# Finding the answer to a differential equation

Given the system of nonlinear differential equations: \begin{cases} \dot{x} = -y-xy \\ \dot{y}= x + x^2, \end{cases} a transformation into polar coordinates of this system can be shown to equal: \begin{cases} \dot{\rho} = 0 \\ \dot{\varphi} = 1 + \rho \cos \varphi .\end{cases} Suppose the initial values are given as:

\begin{align} \begin{pmatrix} x(0) \\ y(0) \end{pmatrix}= \begin{pmatrix} 2 \\ 0 \end{pmatrix}. \end{align} From this I have calculated that $\varphi(0)=\pi$ and $\rho(0)=2$. My question is as follows: how can I find the solution to $\varphi(t)$ knowing that $\rho(t)=2$ (as seen from the fact that the differential equation of $\rho$ is 0 and therefore a constant)? In addition, how can I find $x(t)$ and $y(t)$ after I know what $\varphi(t)$ and $\rho(t)$ are?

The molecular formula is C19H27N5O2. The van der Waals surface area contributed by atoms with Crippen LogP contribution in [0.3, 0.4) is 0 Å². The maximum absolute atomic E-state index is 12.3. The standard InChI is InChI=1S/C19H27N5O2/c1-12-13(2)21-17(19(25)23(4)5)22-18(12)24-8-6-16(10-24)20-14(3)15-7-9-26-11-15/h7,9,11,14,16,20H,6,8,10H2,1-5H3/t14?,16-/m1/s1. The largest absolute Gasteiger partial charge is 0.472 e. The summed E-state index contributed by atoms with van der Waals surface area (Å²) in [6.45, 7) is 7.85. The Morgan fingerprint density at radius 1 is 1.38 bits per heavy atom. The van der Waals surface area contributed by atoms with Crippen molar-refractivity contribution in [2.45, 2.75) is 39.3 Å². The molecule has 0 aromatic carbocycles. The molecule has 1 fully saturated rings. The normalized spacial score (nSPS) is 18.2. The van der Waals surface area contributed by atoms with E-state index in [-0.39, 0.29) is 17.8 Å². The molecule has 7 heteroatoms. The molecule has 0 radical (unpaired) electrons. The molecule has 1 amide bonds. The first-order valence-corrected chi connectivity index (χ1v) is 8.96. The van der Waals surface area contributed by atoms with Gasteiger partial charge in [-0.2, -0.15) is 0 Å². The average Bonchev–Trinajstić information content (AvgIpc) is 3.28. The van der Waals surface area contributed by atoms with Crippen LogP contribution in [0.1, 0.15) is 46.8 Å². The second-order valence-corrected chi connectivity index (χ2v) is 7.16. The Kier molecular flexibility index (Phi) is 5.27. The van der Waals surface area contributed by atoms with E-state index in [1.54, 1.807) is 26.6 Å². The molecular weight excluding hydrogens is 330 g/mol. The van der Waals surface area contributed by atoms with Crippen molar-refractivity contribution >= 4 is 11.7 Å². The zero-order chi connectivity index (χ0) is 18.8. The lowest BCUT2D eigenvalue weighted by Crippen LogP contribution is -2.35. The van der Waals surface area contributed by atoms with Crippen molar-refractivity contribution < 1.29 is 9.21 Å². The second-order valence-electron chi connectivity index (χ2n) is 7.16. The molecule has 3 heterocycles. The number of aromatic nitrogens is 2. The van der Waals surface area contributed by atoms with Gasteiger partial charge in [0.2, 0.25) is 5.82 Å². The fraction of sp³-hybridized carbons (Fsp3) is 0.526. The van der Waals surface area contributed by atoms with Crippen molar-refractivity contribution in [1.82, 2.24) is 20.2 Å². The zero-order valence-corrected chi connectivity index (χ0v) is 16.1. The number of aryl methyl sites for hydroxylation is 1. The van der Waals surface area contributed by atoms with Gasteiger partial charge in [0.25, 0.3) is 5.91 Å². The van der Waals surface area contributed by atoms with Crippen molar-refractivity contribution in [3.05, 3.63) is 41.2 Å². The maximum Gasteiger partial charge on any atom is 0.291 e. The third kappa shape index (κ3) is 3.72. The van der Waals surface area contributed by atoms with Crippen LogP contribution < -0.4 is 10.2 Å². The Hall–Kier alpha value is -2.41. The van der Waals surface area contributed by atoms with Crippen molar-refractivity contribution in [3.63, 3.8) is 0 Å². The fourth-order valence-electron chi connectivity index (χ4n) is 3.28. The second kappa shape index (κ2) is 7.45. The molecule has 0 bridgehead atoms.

• You are now simply solving a linear differential equation for $\phi(t)$ where you can replace $\rho$. This is a limit cycle solution. Apr 11, 2017 at 19:36

Hint: Since $\rho=2$, you have $$\frac{d\phi}{1+2\cos\phi}=dt$$ and hence $$\int\frac{d\phi}{1+2\cos\phi}=t+C_1$$ or $$\int\frac{d\phi}{1+2\frac{1-\tan^2\frac{\phi}{2}}{1+\tan^2\frac{\phi}{2}}}=t+C_1$$ By letting $\phi=2\arctan u$, one has $d\phi=\frac{2}{1+u^2}du$ and hence $$\int\frac{2}{1+2\frac{1-u^2}{1+u^2}}\frac1{1+u^2}du=t+C_1$$ or $$\int\frac{2}{3-u^2}du=t+C_1$$ or $$\frac{2}{\sqrt3}\text{arctanh} \frac{u}{\sqrt3}=t+C_1$$ So $$u=\sqrt3\tanh(\frac{\sqrt3}{2}t+C_1)$$ and hence $$\phi=2\arctan\left[\sqrt3\tanh(\frac{\sqrt3}{2}t+C_1)\right]$$
• The devil is in the detail. Apr 11, 2017 at 19:43
• @Chinny84, let $\phi=2\arctan u$ and you will get it. Apr 11, 2017 at 20:04